Fannie Mae: Mortgage Serious Delinquency rate declined slightly in October

Fannie Mae reported today that the Single-Family Serious Delinquency rate declined slightly in October to 1.58% from 1.59% in September. The serious delinquency rate is down from 1.92% in October 2014, and this is the lowest level since August 2008.

The Fannie Mae serious delinquency rate peaked in February 2010 at 5.59%.

Note: These are mortgage loans that are "three monthly payments or more past due or in foreclosure".

Note: Freddie Mac has not reported for October yet.

Fannie Freddie Seriously Delinquent RateClick on graph for larger image

The Fannie Mae serious delinquency rate has only fallen 0.34 percentage points over the last year - the pace of improvement has slowed - and at that pace the serious delinquency rate will not be below 1% until 2017.

The "normal" serious delinquency rate is under 1%, so maybe Fannie Mae serious delinquencies will be close to normal some time in 2017.  This elevated delinquency rate is mostly related to older loans - the lenders are still working through the backlog.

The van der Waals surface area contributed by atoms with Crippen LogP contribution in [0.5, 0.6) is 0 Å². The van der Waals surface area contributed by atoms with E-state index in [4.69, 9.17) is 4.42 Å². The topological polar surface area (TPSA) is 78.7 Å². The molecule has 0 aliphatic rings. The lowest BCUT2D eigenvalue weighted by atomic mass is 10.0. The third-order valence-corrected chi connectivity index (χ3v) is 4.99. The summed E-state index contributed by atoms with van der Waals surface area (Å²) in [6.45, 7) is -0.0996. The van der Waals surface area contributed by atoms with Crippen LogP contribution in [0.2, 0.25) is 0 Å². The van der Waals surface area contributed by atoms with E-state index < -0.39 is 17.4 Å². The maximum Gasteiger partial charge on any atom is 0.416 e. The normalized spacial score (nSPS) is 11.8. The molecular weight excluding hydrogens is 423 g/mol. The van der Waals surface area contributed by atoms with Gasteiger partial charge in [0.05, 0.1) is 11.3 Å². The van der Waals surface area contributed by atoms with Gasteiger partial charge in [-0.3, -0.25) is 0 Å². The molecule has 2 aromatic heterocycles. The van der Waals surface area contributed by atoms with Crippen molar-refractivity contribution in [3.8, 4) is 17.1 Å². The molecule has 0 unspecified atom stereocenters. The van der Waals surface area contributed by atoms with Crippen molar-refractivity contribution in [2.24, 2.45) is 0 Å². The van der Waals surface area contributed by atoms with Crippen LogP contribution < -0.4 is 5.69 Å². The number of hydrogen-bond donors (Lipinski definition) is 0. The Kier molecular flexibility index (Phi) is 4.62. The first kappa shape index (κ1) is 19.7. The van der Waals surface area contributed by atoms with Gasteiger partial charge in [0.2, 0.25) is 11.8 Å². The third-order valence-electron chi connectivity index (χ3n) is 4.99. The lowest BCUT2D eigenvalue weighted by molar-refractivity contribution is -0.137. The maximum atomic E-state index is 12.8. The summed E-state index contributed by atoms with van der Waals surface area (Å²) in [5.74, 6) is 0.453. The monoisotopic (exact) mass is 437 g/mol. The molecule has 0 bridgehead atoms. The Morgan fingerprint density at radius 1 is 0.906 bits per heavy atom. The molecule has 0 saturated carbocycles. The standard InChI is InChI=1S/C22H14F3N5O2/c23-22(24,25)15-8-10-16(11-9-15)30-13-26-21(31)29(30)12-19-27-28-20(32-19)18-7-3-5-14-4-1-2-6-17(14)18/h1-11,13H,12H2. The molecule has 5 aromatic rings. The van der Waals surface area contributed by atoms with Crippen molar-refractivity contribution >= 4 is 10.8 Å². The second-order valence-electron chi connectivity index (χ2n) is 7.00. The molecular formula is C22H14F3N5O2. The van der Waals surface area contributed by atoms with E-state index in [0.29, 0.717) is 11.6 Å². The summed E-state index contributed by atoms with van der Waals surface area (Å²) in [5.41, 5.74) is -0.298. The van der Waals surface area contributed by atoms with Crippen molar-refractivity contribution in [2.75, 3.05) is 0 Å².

‚The Euro Debate and the Abuse of Language‘

Colm McCarthy writing at The Irish Economy blog:

The Euro Debate and the Abuse of Language: Defenders of the Eurozone’s initial design, subsequent management and purported reform invariably refer to the system as a ‘monetary union’. So do academic commentators including the authors of the recent Vox piece on the origins of the crisis. Whether intended or unconscious, this is an abuse of language.
Monetary unions do not experience selective bank closures, the re-introduction of exchange controls or the numerous other manifestations of financial fragmentation that have occurred before and after the Eurozone ‘reforms’. Germany is a monetary union. In 1974 the Herstatt Bank collapsed in Cologne and several banks based in Dusseldorf went down in the recent crisis. Both cities are in Nordrhein Westfalen, but there was no closure of bank branches in the state nor were exchange controls introduced by the state authorities on either occasion. Interest rates in Nordrhein Westfalen did not detach from rates elsewhere in Germany nor did bank deposits flee the state.
When the Continental Illinois Bank went under in 1984, at the time the largest-ever US bank failure, the state of Illinois was not expected to handle the fall-out. ... The USA is also a monetary union and there is federal responsibility for bank supervision, bank resolution and the protection of bank creditors.